The trade is not expected to become official until Saturday because of a technicality -- Berkman has to waive no-trade rights as a 10-and-5 man, a player who has been in the majors for 10 years, the last five with the same team. But he has agreed to do so, according to a major-league official, and, barring a last-minute change of mind, Berkman will officially become a Yankee on Saturday.
In return, Houston is expected to receive two prospect, neither of them high-level. Several reports have pegged them as reliever Mark Melancon and infielder Jimmy Paredes. The Astros also reportedly have agreed to pay roughly $4 million of the $7 million owed Berkman.
The move fills a DH need for the Yankees, who earlier this season lost Nick Johnson to a right wrist injury, likely for the summer. It also gives them a bit more depth.
But make no mistake, this is nowhere close to an in-his-prime Berkman. At 34 now and a life-long Astro, Berkman was hitting .245 with 13 homers and 49 RBI. In 358 plate appearances this season, Berkman has struck out 70 times and walked 60.
He's also hitting only .188 against left-handers this season with one homer in 64 at-bats. But he gives the Yankees a veteran bat, be it from the DH slot or off the bench, which they hope will aid them down the stretch.
Berkman is due roughly $5 million this season with a club option for $15 million -- or a $2 million buyout -- for 2011. It is not yet clear what the Astros will receive in return, but they are not expected to receive high-level prospects for Berkman. Also unclear is how much of the $7 million or so Berkman is owed will be picked up by Houston.
As for why the deal must wait until Saturday even though Berkman already has agreed to waive his no-trade powers, as Joel Sherman explains in the New York Post, Article 19 of the Basic Agreement provides that trades involving players with 10-and-5 rights cannot be announced until 24 hours after the player gives his consent.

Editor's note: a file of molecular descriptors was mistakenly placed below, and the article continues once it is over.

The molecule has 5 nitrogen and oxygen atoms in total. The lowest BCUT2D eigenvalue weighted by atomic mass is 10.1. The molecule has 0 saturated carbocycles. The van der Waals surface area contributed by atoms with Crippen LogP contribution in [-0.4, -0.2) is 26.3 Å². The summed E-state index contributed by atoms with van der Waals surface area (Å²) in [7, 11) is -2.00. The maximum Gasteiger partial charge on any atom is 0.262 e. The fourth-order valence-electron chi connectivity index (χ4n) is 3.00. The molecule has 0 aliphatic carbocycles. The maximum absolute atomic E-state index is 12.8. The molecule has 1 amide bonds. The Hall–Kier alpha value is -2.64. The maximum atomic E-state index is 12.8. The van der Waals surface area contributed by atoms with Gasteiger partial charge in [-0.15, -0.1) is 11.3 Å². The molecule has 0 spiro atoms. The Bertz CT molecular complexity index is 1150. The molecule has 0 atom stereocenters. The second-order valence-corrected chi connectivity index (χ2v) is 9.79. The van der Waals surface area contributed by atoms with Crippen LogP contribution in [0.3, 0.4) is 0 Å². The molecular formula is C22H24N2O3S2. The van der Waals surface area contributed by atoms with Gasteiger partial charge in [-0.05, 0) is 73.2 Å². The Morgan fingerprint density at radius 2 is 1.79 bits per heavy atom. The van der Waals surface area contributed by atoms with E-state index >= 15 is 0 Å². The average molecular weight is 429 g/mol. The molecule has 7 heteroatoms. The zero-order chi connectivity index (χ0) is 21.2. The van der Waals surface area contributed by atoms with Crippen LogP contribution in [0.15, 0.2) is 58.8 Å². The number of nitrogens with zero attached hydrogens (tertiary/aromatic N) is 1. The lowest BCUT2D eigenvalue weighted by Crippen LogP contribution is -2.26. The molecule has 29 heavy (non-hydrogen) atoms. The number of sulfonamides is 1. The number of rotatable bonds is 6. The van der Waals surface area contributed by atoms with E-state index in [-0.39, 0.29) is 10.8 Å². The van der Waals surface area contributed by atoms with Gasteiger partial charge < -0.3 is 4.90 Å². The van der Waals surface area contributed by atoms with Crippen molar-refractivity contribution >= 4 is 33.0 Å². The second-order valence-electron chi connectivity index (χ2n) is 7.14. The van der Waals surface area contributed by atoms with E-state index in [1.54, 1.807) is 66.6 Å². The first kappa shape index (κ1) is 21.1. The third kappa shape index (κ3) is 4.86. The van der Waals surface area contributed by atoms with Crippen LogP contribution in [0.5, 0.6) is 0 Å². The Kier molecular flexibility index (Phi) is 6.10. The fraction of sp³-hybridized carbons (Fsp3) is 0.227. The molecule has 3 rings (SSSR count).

Berkman, who was held out of Friday night's lineup against Milwaukee, would not confirm that he agreed to the deal earlier Friday.
"I'm from Texas," Berkman told reporters in Houston on Friday night. "Heck, I played at Rice. This city is like the womb. I feel very comfortable here. To think about the possibility of going anywhere else is kind of scary.
"My ideal situation is to win a title here. If this organization feels those aims are better accomplished by trying to strip down this roster and reload with younger guys, I don't want to stand in the way of that."
One other Houston icon who was traded in recent days, pitcher Roy Oswalt, thinks the move to New York will rejuvenate his old teammate.
"I think it would be good for him," Oswalt told reporters in Washington on Friday after making his first start for Philadelphia since the Phillies acquired him from Houston on Thursday. "Sometimes you get a change of scenery [and] it turns you all the way around. Sometimes you get in a rut of doing the same thing over and over again."
Berkman acknowledged that Astros general manager Ed Wade approached him two days ago with a list of "probably eight teams" that had expressed interest in the 12-year veteran.
"There were four yeas and four nays," Berkman said.
In the end, as we've seen in the past, the Bronx came up with the biggest yea.
"You don't always get to pick how you leave an organization," Berkman said. "If and when it comes time to move on, I'll do it with as much grace as I can muster."